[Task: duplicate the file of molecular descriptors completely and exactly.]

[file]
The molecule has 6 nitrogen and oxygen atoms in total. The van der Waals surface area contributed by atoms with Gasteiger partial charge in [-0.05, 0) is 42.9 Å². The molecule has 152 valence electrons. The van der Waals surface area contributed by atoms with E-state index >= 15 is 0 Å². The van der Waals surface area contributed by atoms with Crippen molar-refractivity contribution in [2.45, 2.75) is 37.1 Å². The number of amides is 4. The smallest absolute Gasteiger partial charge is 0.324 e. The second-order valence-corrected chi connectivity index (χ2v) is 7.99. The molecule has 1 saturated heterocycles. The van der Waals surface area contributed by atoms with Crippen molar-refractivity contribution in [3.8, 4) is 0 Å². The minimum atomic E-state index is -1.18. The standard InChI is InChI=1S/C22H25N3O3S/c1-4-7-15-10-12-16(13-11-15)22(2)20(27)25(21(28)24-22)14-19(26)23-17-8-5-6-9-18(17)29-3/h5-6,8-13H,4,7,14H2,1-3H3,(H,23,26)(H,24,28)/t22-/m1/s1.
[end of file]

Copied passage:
The molecule has 6 nitrogen and oxygen atoms in total. The van der Waals surface area contributed by atoms with Gasteiger partial charge in [-0.05, 0) is 42.9 Å². The molecule has 152 valence electrons. The van der Waals surface area contributed by atoms with E-state index >= 15 is 0 Å². The van der Waals surface area contributed by atoms with Crippen molar-refractivity contribution in [2.45, 2.75) is 37.1 Å². The number of amides is 4. The smallest absolute Gasteiger partial charge is 0.324 e. The second-order valence-corrected chi connectivity index (χ2v) is 7.99. The molecule has 1 saturated heterocycles. The van der Waals surface area contributed by atoms with Crippen molar-refractivity contribution in [3.8, 4) is 0 Å². The minimum atomic E-state index is -1.18. The standard InChI is InChI=1S/C22H25N3O3S/c1-4-7-15-10-12-16(13-11-15)22(2)20(27)25(21(28)24-22)14-19(26)23-17-8-5-6-9-18(17)29-3/h5-6,8-13H,4,7,14H2,1-3H3,(H,23,26)(H,24,28)/t22-/m1/s1.